Revisit the day the legendary Dale Earnhardt received a life-changing gift YouTube/NASCAR

On Feb. 15, 1998, the legendary Dale Earnhardt finally won his one and only Daytona 500, and along with it won the hearts of countless NASCAR fans looking for a hero.

But for Wessa Miller, Dale was a hero long before he won the all-American race.

Back in 1998, Wessa Miller was just 6 years old and dealing with a whole heap of medical issues and not a lot of hope. Yet, she found hope in her favorite driver, Dale. Thanks to the Make-A-Wish Foundation, Wessa was able to meet Dale and give him a little token of love that would end up becoming a piece of NASCAR history.

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“Saturday afternoon after the last practice, I went and met five Make-A-Wish kids and a little girl was in a wheelchair,” Dale said after his win, as seen in footage included in a special YouTube tribute released by NASCAR on Feb. 15. “She was disabled. The little girl gave me a penny and she said, ‘You are going to win the Daytona 500.’ I stuck it on the dash, and thank God for angels. I think she was our angel.”

Twenty years after that emotional moment and his subsequent win, Dale is no longer with us, having lost his  life on the final lap of the 2001 Daytona 500.

But despite the odds, Wessa is still with us.

“I just wish everyone [knew] the kind of guy he was behind the scenes,” said her mother, Juanita Miller, in a brand-new interview in which she revealed that Dale actually bought the family a van in 1998 so that they could come see him at another race. “I know he was the Intimidator, but what I got to see was a very nice, big-hearted man.”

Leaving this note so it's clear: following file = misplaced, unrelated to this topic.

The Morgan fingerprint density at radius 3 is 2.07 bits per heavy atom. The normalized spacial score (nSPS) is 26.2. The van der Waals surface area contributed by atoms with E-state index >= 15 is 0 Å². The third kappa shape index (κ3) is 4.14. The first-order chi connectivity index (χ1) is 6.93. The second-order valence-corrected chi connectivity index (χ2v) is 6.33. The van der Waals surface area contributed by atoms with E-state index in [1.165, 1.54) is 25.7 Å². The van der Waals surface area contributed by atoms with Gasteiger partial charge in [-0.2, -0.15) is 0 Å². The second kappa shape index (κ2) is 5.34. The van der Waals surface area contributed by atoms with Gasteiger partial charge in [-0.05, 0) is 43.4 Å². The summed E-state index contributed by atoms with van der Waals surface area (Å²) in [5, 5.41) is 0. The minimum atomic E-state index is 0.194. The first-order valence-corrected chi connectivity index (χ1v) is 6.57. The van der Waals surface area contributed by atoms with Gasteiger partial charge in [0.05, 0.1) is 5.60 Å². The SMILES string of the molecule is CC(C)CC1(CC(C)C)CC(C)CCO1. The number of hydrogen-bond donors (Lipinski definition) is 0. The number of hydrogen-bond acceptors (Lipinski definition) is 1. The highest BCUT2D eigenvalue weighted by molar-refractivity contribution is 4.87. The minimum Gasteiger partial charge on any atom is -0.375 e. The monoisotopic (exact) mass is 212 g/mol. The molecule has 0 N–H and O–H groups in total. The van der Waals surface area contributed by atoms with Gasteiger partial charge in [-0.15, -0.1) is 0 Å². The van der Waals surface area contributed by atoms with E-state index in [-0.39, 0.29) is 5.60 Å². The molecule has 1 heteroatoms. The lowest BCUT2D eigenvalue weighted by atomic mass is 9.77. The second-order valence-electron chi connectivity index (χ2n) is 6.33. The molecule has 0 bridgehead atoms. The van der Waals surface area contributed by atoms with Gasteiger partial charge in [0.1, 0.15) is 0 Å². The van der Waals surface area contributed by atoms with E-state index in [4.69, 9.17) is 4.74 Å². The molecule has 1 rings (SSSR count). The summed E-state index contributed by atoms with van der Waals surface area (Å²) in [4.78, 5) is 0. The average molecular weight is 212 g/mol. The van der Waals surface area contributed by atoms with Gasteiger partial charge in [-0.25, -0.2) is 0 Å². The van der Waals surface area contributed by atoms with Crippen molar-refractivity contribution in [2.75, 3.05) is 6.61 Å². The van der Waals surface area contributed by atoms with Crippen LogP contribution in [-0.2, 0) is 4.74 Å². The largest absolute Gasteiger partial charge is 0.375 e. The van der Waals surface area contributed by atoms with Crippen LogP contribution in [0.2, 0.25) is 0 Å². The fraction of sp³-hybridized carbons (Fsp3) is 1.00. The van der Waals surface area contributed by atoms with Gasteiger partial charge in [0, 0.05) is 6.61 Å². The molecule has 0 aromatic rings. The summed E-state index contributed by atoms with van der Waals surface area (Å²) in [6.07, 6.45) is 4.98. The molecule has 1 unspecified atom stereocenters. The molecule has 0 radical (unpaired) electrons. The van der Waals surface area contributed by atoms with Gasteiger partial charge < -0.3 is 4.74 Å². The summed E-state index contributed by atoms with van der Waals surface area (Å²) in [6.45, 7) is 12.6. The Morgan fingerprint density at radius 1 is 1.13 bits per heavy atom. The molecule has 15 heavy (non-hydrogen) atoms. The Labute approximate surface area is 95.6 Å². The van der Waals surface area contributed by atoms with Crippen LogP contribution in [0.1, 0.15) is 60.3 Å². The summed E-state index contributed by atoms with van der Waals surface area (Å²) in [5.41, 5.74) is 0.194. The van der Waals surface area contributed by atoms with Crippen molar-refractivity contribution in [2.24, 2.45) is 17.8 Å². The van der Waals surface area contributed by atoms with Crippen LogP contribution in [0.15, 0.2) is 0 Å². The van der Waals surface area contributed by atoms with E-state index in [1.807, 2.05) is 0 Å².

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“That’s the kind of race car driver I like,” added Wessa, who has spina bifida and is paralyzed from her waist down. “He’s the only race car driver I will ever like.”

We know what you mean, Wessa.

This is just one of the many stories that make the Daytona 500 legendary. So we would love to hear from you about your own stories. Do you remember Dale’s 1998 win? Do you remember that lucky penny or seeing that little girl in the wheelchair? And most of all, do you agree that these are the stories that make NASCAR such an amazing sport to watch?

Let us know in the comments.

Tricia Despres is a senior correspondent for Rare Country, based out of Chicago. Join the conversation on Twitter at @RareCountry. We would love to see y’all there.
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